Common variation contributes to the genetic architecture of social communication traits.

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TitleCommon variation contributes to the genetic architecture of social communication traits.
Publication TypeJournal Article
Year of Publication2013
AuthorsSt Pourcain, B, Whitehouse, AJO, Ang, WQ, Warrington, NM, Glessner, JT, Wang, K, Timpson, NJ, Evans, DM, Kemp, JP, Ring, SM, McArdle, WL, Golding, J, Hakonarson, H, Pennell, CE, Smith, GDavey
JournalMol Autism
Volume4
Issue1
Pagination34
Date Published2013 Sep 18
ISSN2040-2392
Abstract

BACKGROUND: Social communication difficulties represent an autistic trait that is highly heritable and persistent during the course of development. However, little is known about the underlying genetic architecture of this phenotype.METHODS: We performed a genome-wide association study on parent-reported social communication problems using items of the children's communication checklist (age 10 to 11 years) studying single and/or joint marker effects. Analyses were conducted in a large UK population-based birth cohort (Avon Longitudinal Study of Parents and their Children, ALSPAC, N = 5,584) and followed-up within a sample of children with comparable measures from Western Australia (RAINE, N = 1364).RESULTS: Two of our seven independent top signals (P-discovery <1.0E-05) were replicated (0.009 CONCLUSION: Overall, our study provides both joint and single-SNP-based evidence for the contribution of common polymorphisms to variation in social communication phenotypes.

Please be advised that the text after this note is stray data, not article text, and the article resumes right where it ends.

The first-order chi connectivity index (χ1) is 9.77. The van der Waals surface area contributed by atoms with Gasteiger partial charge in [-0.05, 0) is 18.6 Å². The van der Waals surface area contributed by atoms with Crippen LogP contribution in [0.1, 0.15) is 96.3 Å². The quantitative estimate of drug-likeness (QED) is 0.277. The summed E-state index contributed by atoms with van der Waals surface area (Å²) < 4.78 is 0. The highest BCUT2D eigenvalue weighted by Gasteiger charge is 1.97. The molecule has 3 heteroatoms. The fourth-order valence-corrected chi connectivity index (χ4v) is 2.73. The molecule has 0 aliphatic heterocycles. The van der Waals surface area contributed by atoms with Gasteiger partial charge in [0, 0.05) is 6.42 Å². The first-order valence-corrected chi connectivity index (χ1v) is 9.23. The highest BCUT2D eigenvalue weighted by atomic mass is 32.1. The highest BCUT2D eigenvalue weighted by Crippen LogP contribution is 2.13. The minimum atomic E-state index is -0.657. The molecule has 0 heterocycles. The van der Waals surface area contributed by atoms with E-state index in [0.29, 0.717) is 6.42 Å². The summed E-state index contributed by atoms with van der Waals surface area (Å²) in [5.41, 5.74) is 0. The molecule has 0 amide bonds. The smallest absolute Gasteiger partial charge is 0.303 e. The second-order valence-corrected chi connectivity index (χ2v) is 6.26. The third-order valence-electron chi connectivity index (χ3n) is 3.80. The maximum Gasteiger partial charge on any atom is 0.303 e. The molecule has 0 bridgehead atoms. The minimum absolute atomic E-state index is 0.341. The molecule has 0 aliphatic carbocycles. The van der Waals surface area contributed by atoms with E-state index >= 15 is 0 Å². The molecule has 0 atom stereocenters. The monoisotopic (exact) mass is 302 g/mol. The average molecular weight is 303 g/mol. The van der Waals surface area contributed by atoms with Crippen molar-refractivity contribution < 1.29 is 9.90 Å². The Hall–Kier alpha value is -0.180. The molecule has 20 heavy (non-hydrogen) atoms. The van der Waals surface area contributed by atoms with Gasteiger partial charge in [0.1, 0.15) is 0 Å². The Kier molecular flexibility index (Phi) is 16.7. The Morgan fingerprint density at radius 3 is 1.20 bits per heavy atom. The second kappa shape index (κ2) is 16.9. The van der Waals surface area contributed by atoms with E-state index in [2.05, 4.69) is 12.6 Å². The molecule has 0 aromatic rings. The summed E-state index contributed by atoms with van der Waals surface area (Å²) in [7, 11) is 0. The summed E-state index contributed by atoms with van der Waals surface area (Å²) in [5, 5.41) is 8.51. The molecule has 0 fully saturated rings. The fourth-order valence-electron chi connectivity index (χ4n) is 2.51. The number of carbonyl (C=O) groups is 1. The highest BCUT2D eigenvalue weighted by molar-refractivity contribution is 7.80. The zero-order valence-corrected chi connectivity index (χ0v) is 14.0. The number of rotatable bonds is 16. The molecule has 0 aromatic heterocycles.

DOI10.1186/2040-2392-4-34
Alternate JournalMol Autism
PubMed ID24047820
PubMed Central IDPMC3853437
Grant ListMC_UU_12013/3 / / Medical Research Council / United Kingdom
MC_PC_15018 / / Medical Research Council / United Kingdom
MC_UU_12013/1 / / Medical Research Council / United Kingdom
MC_UU_12013/4 / / Medical Research Council / United Kingdom
G9815508 / / Medical Research Council / United Kingdom
U01 HG006830 / HG / NHGRI NIH HHS / United States
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